As the participants walked the routes, they also wore a monitor to measure their exposure to nitrogen dioxide prior to the tests. A system was used to measure the concentration of ultrafine particles and nitrogen dioxide present in the air at each of the exposure sites. The researchers used statistical analysis to look at the relationships between air pollutants and asthmatic outcomes.

What were the results of the study?

The researchers found that the concentration of ultrafine particles, carbon and nitrogen dioxide on Oxford Street was higher than in Hyde Park. There were no differences in severity of the participants’ asthma before either of the two exposures; however, following the walks they found there to be significant differences.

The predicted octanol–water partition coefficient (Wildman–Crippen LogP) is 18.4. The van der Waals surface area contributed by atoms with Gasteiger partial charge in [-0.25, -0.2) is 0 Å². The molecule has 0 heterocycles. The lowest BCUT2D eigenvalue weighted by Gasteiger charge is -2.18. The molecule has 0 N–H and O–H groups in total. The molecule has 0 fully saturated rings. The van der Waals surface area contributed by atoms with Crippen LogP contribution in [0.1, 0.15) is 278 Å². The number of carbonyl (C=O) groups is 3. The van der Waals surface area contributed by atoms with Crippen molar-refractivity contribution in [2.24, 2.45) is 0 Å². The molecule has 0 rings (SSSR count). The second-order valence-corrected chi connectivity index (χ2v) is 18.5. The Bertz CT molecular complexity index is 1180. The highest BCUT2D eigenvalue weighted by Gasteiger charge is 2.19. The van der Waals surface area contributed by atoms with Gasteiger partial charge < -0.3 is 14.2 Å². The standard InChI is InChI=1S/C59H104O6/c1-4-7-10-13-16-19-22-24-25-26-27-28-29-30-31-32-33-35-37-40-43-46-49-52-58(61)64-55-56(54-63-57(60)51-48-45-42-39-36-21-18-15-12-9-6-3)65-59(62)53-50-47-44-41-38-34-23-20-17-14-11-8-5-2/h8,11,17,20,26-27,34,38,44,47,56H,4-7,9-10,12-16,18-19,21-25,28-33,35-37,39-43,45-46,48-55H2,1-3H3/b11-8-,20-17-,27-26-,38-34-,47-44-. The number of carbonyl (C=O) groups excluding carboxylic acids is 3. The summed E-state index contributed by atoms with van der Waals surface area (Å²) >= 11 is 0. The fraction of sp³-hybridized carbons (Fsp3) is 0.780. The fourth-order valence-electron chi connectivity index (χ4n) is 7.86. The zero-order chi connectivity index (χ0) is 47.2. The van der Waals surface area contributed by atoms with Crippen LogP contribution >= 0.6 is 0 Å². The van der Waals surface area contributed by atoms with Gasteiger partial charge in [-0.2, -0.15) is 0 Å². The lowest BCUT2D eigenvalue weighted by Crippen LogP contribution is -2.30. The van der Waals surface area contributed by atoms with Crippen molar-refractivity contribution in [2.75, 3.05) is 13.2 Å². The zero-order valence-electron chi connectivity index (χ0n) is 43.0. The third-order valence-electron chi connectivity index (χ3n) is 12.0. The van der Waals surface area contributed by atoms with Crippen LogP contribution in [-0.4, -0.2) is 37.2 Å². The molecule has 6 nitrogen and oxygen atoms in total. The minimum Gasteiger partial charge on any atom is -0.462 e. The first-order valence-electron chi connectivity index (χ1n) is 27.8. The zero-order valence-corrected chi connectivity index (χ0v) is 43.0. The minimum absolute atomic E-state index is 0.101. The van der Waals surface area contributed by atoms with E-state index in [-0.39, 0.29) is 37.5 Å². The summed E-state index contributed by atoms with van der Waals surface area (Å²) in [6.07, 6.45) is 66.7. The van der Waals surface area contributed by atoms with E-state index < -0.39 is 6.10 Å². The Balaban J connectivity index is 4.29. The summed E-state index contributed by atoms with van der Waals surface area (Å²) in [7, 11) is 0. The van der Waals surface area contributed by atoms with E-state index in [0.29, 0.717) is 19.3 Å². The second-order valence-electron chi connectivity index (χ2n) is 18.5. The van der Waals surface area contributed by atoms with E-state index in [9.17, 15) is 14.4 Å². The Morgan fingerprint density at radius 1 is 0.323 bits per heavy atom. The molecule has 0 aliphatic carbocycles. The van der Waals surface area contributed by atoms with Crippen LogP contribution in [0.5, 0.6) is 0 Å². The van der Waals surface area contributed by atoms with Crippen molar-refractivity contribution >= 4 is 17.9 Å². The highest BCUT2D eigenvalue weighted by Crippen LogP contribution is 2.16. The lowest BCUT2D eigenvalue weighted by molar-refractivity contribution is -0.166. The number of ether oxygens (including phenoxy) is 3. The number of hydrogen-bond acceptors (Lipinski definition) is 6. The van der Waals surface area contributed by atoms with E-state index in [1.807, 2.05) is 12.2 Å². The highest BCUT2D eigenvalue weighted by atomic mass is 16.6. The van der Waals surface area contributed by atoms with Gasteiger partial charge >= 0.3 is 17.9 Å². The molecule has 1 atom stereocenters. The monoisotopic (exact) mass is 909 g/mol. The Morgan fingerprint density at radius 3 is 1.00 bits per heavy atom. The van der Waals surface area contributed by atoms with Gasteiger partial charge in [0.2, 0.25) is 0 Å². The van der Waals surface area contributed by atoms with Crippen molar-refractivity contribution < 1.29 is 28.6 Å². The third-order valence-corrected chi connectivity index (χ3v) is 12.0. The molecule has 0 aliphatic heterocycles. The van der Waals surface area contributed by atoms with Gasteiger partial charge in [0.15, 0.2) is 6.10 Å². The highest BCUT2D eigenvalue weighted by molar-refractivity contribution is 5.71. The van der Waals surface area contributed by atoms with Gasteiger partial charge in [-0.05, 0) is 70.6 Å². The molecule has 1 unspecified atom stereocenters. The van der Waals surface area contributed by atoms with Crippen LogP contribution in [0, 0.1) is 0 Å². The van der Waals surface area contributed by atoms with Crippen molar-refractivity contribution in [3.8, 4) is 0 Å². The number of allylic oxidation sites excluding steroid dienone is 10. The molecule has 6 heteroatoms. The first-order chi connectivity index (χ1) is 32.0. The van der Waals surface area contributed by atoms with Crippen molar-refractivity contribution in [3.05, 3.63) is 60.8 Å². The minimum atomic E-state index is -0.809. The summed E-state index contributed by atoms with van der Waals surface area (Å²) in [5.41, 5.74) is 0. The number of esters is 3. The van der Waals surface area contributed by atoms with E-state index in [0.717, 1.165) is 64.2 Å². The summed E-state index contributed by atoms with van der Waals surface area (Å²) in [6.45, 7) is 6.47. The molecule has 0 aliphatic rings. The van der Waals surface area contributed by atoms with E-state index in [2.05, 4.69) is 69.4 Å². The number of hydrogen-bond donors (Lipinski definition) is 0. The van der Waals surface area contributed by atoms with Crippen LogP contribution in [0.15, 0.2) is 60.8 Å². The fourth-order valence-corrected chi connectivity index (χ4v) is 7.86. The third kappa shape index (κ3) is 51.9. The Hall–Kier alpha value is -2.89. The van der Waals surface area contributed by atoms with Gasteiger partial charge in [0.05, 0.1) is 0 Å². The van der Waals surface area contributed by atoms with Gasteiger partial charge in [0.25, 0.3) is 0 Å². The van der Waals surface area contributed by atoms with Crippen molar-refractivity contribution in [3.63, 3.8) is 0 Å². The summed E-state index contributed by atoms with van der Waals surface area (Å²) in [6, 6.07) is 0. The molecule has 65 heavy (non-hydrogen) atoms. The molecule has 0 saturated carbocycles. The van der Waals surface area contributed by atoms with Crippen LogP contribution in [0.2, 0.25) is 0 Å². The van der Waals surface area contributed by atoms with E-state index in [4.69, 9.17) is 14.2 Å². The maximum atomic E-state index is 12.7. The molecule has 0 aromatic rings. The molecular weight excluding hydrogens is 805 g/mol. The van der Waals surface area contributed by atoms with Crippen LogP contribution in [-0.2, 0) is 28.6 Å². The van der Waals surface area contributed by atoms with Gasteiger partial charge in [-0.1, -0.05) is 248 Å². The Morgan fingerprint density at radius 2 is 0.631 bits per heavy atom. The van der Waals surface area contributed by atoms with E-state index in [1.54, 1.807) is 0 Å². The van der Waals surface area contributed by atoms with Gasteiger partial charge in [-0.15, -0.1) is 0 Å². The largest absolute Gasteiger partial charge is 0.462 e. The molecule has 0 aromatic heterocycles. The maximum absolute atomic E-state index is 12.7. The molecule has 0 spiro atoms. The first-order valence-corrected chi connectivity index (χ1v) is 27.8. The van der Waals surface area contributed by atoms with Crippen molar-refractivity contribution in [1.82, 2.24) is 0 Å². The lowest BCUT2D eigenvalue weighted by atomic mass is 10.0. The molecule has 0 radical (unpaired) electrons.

Although the participants had no symptoms, on average their lung function (measured by FEV1 and FVC) was reduced by a significantly greater amount after the walk in Oxford Street (FEV1 fell by 6.1%) compared with the walk in Hyde Park (FEV1 fell by 1.9%). This difference remained at all time points in the hours following the exposures. The observed effects were greater in those with moderate asthma compared with those with mild asthma. There was no difference in the chemical provocation testing results after either exposure, or in the concentration of the type of cells most commonly found to accumulate in the sputum after an in allergic asthmatic reaction.

What interpretations did the researchers draw from these results?